Asthma and allergic diseases are rapidly becoming the most common chronicdiseases in the developed world. Nearly 1 in 3 Canadians suffer from some form of allergyand more than 300 million individuals in the developed world suffer from asthma. Thesecomplex disorders are caused by the interaction of various genetic and environmental factors.Genome-wide association studies have been widely used to identify genes associated withasthma susceptibility. The gene, ORMDL3, was shown to be associated with early-onsetasthma. Asthmatic patients have elevated expression levels of this gene. The gene encodes atransmembrane protein localized in the endoplasmic reticulum (ER) that may be involved inER stress and inflammation. Its functional role in asthma pathogenesis, however, has yet tobe elucidated. In this research, we investigated the functional role of ORMDL3 in innateimmunity. Experimentally, ORMDL3 expression levels were manipulated in vitro in airwaycells using overexpression plasmid and siRNA technologies. The effects of ORMDL3expression levels on inflammatory responses were then explored. After manipulation ofORMDL3 expression levels, cells were stimulated with various immune response-inducingfactors. Supernatants collected after stimulation were analyzed and no differences in proinflammatorycytokine production were observed. These results suggest that variation inORMDL3 expression levels does not affect innate immune production of IL-6 and IL-8 inairway cells. ORMDL3 knockdown also did not affect expression of other immune-relatedgenes.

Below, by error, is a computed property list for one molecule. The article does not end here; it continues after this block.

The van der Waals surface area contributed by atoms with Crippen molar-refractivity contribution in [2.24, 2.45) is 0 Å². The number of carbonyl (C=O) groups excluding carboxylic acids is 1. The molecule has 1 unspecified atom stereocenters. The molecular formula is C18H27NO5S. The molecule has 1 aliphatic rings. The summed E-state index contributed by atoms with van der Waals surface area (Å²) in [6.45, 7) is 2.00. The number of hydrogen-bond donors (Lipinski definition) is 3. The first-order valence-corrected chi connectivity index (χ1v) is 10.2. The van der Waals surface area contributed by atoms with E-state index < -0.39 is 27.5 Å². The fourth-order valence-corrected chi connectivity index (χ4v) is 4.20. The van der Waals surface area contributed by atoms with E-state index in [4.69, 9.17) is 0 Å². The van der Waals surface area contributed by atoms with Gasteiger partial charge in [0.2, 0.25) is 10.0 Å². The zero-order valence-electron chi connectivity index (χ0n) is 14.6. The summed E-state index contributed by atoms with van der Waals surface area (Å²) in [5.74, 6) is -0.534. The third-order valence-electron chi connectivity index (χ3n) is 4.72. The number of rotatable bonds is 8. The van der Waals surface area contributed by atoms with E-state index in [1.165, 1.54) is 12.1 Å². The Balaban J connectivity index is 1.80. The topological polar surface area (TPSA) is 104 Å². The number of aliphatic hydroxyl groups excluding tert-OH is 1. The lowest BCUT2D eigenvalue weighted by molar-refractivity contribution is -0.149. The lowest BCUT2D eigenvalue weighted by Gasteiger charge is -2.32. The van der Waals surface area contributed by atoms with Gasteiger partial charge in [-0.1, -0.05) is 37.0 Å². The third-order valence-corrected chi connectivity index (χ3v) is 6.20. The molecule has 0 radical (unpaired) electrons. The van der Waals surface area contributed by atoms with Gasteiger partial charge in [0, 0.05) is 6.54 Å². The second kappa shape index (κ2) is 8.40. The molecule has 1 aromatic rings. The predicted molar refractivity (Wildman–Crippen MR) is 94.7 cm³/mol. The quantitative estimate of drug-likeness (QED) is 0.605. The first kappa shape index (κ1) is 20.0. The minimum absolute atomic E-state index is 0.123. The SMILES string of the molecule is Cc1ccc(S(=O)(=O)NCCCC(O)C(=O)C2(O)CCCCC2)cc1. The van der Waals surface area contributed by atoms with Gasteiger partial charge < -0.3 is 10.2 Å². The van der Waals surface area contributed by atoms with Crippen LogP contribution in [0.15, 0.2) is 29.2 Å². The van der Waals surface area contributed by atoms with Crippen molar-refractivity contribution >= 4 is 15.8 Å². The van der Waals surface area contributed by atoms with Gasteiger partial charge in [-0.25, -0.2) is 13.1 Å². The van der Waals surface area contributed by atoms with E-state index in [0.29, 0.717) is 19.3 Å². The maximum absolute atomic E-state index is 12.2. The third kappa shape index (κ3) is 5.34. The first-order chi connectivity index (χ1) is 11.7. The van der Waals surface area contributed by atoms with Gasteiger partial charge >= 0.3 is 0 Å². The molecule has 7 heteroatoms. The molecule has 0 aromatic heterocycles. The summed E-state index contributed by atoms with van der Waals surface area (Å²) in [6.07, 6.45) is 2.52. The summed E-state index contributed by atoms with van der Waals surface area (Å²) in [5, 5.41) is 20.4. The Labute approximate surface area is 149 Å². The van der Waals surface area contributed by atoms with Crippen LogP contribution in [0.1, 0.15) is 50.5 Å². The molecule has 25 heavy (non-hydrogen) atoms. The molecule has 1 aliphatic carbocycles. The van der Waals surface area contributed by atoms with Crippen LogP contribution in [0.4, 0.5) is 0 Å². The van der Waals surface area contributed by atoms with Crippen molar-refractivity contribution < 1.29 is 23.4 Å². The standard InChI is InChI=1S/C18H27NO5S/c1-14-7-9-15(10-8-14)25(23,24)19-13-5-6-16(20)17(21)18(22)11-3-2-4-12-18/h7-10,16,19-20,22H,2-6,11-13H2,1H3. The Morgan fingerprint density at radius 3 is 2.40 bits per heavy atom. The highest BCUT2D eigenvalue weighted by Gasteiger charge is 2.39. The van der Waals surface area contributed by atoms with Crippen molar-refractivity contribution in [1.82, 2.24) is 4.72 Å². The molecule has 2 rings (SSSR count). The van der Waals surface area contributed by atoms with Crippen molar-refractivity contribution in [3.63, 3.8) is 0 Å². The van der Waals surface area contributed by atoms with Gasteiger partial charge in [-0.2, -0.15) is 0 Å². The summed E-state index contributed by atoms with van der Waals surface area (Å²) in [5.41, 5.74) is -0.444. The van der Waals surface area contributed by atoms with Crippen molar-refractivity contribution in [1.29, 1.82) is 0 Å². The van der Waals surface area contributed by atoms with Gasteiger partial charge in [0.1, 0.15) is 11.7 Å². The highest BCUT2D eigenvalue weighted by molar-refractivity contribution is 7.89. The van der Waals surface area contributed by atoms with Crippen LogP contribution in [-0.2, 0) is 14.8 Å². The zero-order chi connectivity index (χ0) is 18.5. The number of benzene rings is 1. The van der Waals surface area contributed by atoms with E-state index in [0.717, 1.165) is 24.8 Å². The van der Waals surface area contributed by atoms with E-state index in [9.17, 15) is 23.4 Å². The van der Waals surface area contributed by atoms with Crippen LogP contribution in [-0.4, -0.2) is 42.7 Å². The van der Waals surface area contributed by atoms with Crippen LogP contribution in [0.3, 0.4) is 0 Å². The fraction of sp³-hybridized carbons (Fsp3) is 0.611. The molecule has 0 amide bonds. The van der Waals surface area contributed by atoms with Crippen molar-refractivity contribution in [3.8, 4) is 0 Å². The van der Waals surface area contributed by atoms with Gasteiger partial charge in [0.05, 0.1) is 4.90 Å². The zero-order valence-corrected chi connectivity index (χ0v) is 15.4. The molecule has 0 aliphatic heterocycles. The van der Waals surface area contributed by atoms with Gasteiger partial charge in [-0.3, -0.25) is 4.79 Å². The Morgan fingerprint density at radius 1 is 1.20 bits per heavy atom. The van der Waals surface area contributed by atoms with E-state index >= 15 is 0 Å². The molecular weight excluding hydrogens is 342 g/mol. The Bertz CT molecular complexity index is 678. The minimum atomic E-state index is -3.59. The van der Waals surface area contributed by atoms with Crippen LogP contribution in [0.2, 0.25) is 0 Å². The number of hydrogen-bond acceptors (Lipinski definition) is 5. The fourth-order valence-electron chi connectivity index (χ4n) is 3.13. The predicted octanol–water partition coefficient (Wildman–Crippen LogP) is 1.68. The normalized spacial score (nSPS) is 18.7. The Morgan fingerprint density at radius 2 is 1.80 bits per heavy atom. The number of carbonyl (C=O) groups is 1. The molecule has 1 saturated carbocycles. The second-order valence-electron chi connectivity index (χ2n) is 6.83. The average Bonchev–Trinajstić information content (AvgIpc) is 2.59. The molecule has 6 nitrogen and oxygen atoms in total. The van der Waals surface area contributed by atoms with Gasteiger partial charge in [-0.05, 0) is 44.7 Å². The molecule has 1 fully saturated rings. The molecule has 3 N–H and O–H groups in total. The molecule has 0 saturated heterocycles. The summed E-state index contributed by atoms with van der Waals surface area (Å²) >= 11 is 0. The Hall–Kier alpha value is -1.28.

IkBα is an important regulator of inflammation. Single nucleotide polymorphisms (SNPs) rs3138053, rs2233406 and rs2233409 in the promoter of the gene NFKBIA, which encodes for IkBα, have been shown to be associated with a variety of infectious and inflammatory conditions. In this study, we investigated the functional impact of the promoter variants of NFKBIA on human immune responsiveness. Using a coding SNP that was in strong linkage disequilibrium (LD) with NFKBIA SNPs rs3138053/rs2233406/rs2233409, we designed and validated an allele-specific PCR assay that could detect subtle differences in allele ratios between the major (ACC) and minor (GTT) promoter variants of SNPs rs3138053/rs2233406/rs2233409. Peripheral blood mononuclear cells (PBMCs) of homozygous (ACC/ACC) and heterozygous (ACC/GTT) individuals were stimulated with 100ng/ml LPS and live cultures of Streptococcus pneumoniae (moi 7.8-30) serotype 14 for 3 and 4 hours. PBMCs of neonatal NFKBIA homozygotes and heterozygotes were stimulated with various Toll-like-receptor (TLR) ligands of the innate immunity cascade to assay for differences in the innate immune response.NFKBIA heterozygotes of European descent displayed 1.21 (1.14-1.27 95% CI)-1.26 (1.18-1.34 95% CI) fold higher expression of the major allele transcript (ACC) relative to the minor allele transcript (GTT). For the same ethnicity, at 3 hours stimulation, NFKBIA homozygotes (ACC/ACC) produced higher levels of NFKBIA mRNA than heterozygotes following stimulation with LPS (1.4 fold. p=0.0095) and S. pneumoniae (1.51 fold, p=0.024). Higher TNFα secretion was seen from PBMCs of heterozygotes as compared to homozygotes (of European descent) in the presence of LPS (1.57 fold , p